As one further example, consider the following archaeological data from Jericho (see, for example, John R. Bartlett, “Cities of the Biblical World: Jericho,” Eerdmans, 1982). At one location in the ancient mound 26 building stages were excavated all belonging to the PPNB period. This data implies that a succession of 26 consecutive house building programs was undertaken at this site during the PPNB. Houses of this period were ruggedly constructed of mortared brick, with carefully plastered rectangular rooms. Conventional radiocarbon dates imply that the PPNB lasted a little more than one millennium, roughly coinciding with the seventh millennium B.C., which suggests that houses had to be rebuilt at Jericho about once every forty years — a conclusion which seems entirely reasonable. Now let us suppose that these radiocarbon dates are wrong and need to be rescaled as Dr. Brown’s conversion relationship suggests. We will have to compress these 1000 radiocarbon years of the PPNB period into about 70 “real” years. But this immediately leads to the unreasonable conclusion that these brick houses had to be completely rebuilt during the PPNB at Jericho once every 2.7 years! Even modern houses last longer than this!

As I stated at the outset, I do not think anyone could do any better with the radiocarbon data than Dr. Brown has done, if their thinking is constrained by an Ussher-like date for the Flood. The problem is that presently available radiocarbon, tree-ring, and archaeological data appear totally irreconcilable with the Flood date in either the third or fourth millennia B.C. It seems the Flood must have occurred well before these dates.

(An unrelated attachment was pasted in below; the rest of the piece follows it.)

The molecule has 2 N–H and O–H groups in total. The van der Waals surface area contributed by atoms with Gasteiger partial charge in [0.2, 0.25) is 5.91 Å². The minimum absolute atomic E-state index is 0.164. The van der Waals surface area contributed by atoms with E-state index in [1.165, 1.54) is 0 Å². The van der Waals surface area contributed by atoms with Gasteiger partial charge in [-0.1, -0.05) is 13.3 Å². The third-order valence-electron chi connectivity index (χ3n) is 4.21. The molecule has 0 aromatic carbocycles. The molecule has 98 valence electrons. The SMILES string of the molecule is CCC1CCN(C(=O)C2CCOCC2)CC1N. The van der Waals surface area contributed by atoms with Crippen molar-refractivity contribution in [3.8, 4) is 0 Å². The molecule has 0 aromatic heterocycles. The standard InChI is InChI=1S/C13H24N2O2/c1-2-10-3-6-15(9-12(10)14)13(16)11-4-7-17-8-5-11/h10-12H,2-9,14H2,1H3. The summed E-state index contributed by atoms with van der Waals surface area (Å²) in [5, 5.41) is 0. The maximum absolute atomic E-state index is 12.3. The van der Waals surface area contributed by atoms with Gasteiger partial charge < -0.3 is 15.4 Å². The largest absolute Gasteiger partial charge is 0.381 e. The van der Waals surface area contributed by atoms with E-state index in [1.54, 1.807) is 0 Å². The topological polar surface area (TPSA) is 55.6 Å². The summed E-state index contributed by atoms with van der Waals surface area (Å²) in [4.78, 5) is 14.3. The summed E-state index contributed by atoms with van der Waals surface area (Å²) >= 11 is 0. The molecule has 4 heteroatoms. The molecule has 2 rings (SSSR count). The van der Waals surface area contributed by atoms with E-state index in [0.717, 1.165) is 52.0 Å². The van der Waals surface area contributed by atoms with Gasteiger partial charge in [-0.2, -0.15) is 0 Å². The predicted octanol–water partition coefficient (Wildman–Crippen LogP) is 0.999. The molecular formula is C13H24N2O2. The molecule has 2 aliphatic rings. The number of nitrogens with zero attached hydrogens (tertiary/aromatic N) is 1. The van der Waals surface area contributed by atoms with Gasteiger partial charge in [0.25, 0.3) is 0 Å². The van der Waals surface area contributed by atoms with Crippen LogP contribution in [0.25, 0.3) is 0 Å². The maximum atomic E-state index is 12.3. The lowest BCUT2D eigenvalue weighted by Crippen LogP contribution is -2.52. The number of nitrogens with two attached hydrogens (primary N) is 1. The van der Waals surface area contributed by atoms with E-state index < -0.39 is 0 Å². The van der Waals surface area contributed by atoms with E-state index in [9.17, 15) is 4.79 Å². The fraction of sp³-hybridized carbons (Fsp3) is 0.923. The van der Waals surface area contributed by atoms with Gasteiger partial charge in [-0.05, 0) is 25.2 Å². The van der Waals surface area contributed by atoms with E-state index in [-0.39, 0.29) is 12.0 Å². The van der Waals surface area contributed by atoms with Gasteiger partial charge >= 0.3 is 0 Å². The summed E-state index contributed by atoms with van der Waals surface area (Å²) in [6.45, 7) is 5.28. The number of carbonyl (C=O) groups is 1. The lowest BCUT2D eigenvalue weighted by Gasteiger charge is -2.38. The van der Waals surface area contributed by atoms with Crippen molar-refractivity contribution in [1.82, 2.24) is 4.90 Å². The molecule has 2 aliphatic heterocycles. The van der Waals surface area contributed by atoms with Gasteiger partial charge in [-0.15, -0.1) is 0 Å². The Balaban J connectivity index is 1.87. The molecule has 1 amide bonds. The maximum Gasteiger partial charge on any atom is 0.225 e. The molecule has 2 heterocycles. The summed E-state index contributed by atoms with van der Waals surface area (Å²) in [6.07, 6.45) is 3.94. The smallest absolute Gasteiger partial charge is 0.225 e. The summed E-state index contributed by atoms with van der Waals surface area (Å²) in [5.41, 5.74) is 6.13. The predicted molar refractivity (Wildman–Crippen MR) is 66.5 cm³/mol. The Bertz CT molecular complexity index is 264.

Gerald E. Aardsma
Coordinator of Research
Institute for Creation Research
Santee, California

Brown’s reply:

Before publication it was recognized that “Correlation of C-14 Age with the Biblical Tune Scale” would produce extensive negative reaction from a wide range of viewpoints. The treatment in that paper was offered as the best that can be done with the limited knowledge available. I must thank Dr. Aardsma for the opportunity to elaborate my initial presentation.

Given the capability of trees for producing more than one growth ring within a calendar year under appropriate circumstances (Glock & Agerter 1963, Gladwin 1976), our uncertainty concerning the climate patterns at bristlecone pine growth sites over the first three millennia after the Genesis flood as a consequence of all the climate changes associated with glaciation and deglaciation and the continental plate movement that must have occurred during that time, I see 1000 ring sequence wood samples as a challenge to dendrochronology, but not as definitive evidence against a time frame based on the data in the eleventh chapter of Genesis.